You have an idea for a novel. The idea may be flimsy.
Perhaps you can see an image. A woman, standing at a graveside, with a smile on her face¦ A bright summer’s day, with two armies confronting each other — a small, tidy home, with smoke trailing from the chimney —
Perhaps you just start writing.
It doesn’t matter. What’s important is that as soon as you get an idea for a novel, you choose the novel’s genre. The reason? Because, as I said here, Writing Fiction: Write in a Genre or Not? | Write a Book: Just Write A Book Blog:
“Why pick a genre? Essentially, because readers want what they want, and they want certain types of books at certain times. Paranormal novels are a genre, which Amanda Hocking has mined to the tune of $4 million in a year.
Suspense, romance (and its many sub-genres), science fiction, mystery etc are all genres.
If you’re a new writer, writing in a genre may seem to constrain you, however those boundaries can teach you how to write, and if you’re serious about writing fiction, it’s something you need to learn.”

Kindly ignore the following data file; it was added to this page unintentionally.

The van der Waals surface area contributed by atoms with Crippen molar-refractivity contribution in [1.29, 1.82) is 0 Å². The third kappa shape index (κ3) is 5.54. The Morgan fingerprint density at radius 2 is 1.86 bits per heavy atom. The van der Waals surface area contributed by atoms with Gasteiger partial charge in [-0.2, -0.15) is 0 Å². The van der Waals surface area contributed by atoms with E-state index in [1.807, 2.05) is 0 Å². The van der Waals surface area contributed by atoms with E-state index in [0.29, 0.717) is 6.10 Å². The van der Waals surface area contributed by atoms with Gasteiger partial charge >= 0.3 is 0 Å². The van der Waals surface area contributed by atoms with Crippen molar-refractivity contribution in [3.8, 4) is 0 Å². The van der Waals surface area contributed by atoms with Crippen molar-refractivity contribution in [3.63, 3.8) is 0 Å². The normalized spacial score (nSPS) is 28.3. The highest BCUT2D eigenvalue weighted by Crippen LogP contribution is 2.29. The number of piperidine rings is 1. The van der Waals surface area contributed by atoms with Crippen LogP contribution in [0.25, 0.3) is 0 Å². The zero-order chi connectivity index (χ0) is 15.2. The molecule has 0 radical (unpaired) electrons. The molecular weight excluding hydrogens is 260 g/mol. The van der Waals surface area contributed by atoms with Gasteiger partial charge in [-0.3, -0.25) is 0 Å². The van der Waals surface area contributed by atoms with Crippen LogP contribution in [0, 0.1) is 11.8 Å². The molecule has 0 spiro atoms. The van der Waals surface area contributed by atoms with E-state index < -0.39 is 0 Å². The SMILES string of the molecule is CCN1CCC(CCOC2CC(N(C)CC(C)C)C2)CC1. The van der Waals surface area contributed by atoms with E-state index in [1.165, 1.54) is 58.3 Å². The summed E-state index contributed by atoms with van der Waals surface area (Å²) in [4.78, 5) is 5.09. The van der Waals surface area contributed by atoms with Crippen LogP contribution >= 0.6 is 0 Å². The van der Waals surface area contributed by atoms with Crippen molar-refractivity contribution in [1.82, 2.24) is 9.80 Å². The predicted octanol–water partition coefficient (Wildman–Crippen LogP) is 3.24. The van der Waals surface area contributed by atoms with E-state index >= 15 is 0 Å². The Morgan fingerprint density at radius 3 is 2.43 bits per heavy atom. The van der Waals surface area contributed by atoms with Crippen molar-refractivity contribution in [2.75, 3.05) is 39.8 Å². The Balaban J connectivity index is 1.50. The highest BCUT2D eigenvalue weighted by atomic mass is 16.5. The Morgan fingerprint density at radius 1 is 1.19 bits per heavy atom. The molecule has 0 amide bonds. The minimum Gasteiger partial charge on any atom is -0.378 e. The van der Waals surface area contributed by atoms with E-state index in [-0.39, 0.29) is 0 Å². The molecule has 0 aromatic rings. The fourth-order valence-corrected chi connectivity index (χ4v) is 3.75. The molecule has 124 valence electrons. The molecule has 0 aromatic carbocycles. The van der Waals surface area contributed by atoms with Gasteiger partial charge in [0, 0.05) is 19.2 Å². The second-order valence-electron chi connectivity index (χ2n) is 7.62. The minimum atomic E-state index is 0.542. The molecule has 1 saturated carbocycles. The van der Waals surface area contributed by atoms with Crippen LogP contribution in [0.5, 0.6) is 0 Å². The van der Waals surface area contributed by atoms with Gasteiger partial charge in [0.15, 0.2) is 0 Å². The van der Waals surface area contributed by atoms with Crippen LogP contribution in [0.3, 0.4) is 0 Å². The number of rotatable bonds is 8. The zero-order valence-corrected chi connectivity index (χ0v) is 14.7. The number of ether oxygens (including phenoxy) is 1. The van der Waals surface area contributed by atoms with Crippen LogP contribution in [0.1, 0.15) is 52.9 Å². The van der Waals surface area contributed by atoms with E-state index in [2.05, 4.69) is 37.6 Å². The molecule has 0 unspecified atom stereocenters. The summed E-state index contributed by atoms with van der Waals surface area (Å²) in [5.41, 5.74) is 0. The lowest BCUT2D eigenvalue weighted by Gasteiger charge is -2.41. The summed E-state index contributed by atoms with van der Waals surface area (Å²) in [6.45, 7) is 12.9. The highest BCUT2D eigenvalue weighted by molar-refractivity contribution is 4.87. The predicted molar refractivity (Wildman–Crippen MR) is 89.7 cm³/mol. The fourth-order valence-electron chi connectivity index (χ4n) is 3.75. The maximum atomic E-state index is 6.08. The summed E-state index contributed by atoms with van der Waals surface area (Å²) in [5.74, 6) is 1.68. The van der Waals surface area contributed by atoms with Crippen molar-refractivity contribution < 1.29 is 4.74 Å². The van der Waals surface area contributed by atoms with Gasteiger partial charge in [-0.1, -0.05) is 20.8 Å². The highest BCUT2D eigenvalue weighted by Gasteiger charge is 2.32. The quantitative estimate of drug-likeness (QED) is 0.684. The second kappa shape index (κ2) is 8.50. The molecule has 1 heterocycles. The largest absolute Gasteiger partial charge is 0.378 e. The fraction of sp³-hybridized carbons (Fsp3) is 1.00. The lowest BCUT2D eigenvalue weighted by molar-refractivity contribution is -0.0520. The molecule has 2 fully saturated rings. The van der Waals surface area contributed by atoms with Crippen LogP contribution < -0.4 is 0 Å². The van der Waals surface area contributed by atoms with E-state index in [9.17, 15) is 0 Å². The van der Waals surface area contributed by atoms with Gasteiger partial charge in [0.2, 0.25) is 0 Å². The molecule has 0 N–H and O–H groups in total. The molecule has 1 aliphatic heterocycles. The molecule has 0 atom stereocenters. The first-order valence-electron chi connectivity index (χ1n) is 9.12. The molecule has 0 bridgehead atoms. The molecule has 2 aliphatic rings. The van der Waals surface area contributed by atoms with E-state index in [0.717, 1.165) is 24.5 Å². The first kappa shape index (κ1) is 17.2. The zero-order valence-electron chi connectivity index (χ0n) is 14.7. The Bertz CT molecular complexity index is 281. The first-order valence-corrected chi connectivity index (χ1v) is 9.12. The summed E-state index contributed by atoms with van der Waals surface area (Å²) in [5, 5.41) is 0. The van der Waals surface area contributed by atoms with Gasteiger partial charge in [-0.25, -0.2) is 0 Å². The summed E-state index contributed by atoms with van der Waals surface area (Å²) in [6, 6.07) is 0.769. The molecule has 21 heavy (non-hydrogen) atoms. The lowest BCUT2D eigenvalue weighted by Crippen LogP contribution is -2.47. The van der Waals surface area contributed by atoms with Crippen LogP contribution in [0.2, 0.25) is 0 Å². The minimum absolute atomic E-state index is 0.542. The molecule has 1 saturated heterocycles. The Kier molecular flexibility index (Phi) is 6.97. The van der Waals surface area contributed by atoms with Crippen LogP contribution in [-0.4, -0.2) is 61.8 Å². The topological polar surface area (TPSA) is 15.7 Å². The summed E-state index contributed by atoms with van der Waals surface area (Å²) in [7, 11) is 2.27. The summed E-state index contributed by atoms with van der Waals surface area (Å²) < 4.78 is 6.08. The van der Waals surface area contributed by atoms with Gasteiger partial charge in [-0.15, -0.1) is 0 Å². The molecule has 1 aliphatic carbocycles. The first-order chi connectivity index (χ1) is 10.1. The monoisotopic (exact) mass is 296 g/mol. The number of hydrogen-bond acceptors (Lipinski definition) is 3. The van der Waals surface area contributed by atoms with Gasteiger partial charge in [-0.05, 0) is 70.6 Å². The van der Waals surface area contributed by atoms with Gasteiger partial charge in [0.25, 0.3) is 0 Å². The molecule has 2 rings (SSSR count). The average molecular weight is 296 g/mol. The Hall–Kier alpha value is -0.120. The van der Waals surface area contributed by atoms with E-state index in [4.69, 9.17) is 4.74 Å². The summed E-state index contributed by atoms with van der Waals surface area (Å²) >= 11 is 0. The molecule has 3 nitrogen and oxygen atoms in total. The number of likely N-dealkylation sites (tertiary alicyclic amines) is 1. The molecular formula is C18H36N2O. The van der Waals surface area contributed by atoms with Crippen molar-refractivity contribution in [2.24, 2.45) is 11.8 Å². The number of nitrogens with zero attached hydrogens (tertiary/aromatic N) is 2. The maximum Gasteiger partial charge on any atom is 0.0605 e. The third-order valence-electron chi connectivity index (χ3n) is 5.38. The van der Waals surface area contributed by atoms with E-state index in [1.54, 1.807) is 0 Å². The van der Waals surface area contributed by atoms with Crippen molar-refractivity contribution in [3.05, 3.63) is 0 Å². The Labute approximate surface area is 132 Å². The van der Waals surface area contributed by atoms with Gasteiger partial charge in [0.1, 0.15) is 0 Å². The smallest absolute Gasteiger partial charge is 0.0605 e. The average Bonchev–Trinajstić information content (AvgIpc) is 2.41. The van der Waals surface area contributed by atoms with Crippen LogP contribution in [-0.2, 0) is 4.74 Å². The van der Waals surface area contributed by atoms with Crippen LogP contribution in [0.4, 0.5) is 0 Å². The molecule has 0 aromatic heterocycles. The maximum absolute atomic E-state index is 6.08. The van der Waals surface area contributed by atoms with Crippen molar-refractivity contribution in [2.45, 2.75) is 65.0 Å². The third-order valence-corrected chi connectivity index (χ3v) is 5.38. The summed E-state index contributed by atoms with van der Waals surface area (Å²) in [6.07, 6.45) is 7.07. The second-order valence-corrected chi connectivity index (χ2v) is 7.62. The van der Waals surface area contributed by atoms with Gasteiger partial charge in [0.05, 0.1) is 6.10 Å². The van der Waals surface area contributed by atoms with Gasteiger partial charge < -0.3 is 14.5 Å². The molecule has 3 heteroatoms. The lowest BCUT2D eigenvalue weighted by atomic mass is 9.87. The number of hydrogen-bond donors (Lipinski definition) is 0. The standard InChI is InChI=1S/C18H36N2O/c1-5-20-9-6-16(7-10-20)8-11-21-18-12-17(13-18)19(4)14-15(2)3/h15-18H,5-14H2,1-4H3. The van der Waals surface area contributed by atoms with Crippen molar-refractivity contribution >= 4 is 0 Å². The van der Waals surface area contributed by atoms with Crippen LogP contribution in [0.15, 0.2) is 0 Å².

Readers want what they want.
When you write a novel, you’re creating an experience for your reader. You’re taking him out of the world he knows, and plunking him in the first century B.C.E, or far into the future.
I’m currently reading (and taking notes from) Wired for Story: The Writer’s Guide to Using Brain Science to Hook Readers from the Very First Sentence. It’s a brilliant guide to helping you to understand readers, and yourself as a writer.
Readers want an experience of a certain kind. Genre fiction delivers those experiences, in defined ways, which meet reader expectations. If you fail to meet those expectations, your book will fail.
I’m a voracious reader; I read many books each week. I’m got books all over the house, and they’re ready to read in the Kindle app on my iPad.
When I began my first novel, I read widely in the historical romance genre. I sent proposals for historicals to publishers. However, the first contract I received was for contemporary romance. Why, oh why? I wondered. I even complained to my editor, but she was adamant — they wanted a series of contemporary novels from me.
So, I read, and read. Then I read some more, until I figured I had a handle on contemporary romance.
Could I have sold my novels without knowing the genre?
No, I couldn’t. To repeat: readers want want they want.
Give it to them, and your books will sell.
Need help picking a genre? Fiction Frenzy will help.
Latest posts by Angela Booth (see all)
- What You Can Learn From Dan Brown About Writing Your Book - December 23, 2015
- Writing A Novel: NaNoWrimo And You - November 14, 2015
- Kindle Author: Improve Your Ideas And Sell More Ebooks - October 13, 2015